Exploring Other Perspectives Teaches Kids Empathy

As parents, one of the promises that we frequently make to ourselves, in regards to our children, is to teach them to be better people than we are. We want them to be strong, resilient, capable, and compassionate. One thing that goes a long way to accomplishing that goal is to teach our kids empathy. This is a trait that, culturally speaking, isn’t overly prominent within our society. While a sympathetic response to another person’s situation or problem is considered polite and necessary, an empathetic response -one that places both individuals on the same level, viewing the other person’s situation from their unique perspective- is not encouraged. Yet, empathy is critical in being a compassionate and giving person. It is also an important part of emotional strength as being empathetic teaches us not just that other people experience similar problems and struggles, but that because others are able to face and overcome their challenges, we are capable of doing so, too.

 

One way to help teach your kids empathy is to explore other perspectives and worldview. It is all too easy to get caught up in our own small worlds, focusing on our own interests, preferences, and opinions simply due to the necessity of navigating our own challenges in life. Yet, we do not live in an insular world. Every individual we encounter will have differing opinions and views of the world -even individuals whom it is tempting to assume are just like us, such as family members and close friends. Emphasizing this fact and making a point of not just acknowledging other viewpoints, but of exploring why someone may feel that way and how they came to develop that view will help your kids to develop empathy. Exploring other viewpoints is also a major component of developing critical thinking and developing the mental flexibility necessary to not just learn new ideas, but to come up with new and innovative ideas.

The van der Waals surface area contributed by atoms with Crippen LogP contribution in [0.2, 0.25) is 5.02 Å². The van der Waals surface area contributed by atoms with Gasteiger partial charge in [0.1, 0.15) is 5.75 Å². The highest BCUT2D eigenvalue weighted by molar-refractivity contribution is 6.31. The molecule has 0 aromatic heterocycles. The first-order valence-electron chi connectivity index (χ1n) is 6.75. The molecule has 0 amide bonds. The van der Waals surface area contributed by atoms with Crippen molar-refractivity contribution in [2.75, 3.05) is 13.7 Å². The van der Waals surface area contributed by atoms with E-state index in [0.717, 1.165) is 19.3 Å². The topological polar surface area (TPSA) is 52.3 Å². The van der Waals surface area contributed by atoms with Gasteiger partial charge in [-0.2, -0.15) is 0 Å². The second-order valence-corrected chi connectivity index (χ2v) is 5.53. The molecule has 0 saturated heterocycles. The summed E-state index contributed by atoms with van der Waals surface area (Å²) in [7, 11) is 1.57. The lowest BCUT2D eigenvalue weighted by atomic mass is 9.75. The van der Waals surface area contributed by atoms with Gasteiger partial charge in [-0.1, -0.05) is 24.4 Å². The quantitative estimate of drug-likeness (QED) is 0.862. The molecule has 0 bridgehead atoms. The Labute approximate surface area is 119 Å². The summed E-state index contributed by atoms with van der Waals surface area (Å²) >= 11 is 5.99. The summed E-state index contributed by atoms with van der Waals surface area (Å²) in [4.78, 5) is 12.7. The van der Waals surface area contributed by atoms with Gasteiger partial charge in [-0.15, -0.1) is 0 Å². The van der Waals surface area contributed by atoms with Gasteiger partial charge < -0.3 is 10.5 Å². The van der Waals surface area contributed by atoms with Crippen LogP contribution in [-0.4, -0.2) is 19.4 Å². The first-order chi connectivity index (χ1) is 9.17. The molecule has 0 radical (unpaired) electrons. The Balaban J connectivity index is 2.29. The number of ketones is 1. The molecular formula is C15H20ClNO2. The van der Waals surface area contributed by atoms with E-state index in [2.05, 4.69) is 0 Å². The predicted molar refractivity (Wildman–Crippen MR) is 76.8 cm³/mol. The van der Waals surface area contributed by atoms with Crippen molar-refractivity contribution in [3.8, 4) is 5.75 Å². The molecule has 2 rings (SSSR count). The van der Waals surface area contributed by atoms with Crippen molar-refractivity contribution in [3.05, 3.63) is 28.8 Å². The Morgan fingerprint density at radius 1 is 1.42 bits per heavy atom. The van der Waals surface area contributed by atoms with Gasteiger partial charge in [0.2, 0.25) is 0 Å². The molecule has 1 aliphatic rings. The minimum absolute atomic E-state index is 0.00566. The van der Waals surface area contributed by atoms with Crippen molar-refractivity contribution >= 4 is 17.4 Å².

Simple yet effective ways to explore other perspectives and viewpoints are based upon seeking out other views. You can do this by sharing movies and books with your child. Watching movies that not just take place in other countries, but are filmed by natives of that country can be highly effective. Through books, you and your child can discuss the events that the main character goes through, as well as their emotional responses throughout the story. This can easily be compared and contrasted with how your child thinks they might feel or react in a similar situation.

 

It’s important to stay involved in this process. After all, you are your child’s greatest teacher and, regardless of their age, your child looks to you as an example of how to behave and respond to others. Should they see your willingness to see things from another perspective and to openly and actively explore the views of other people, your child will be more willing and likely to do similar.

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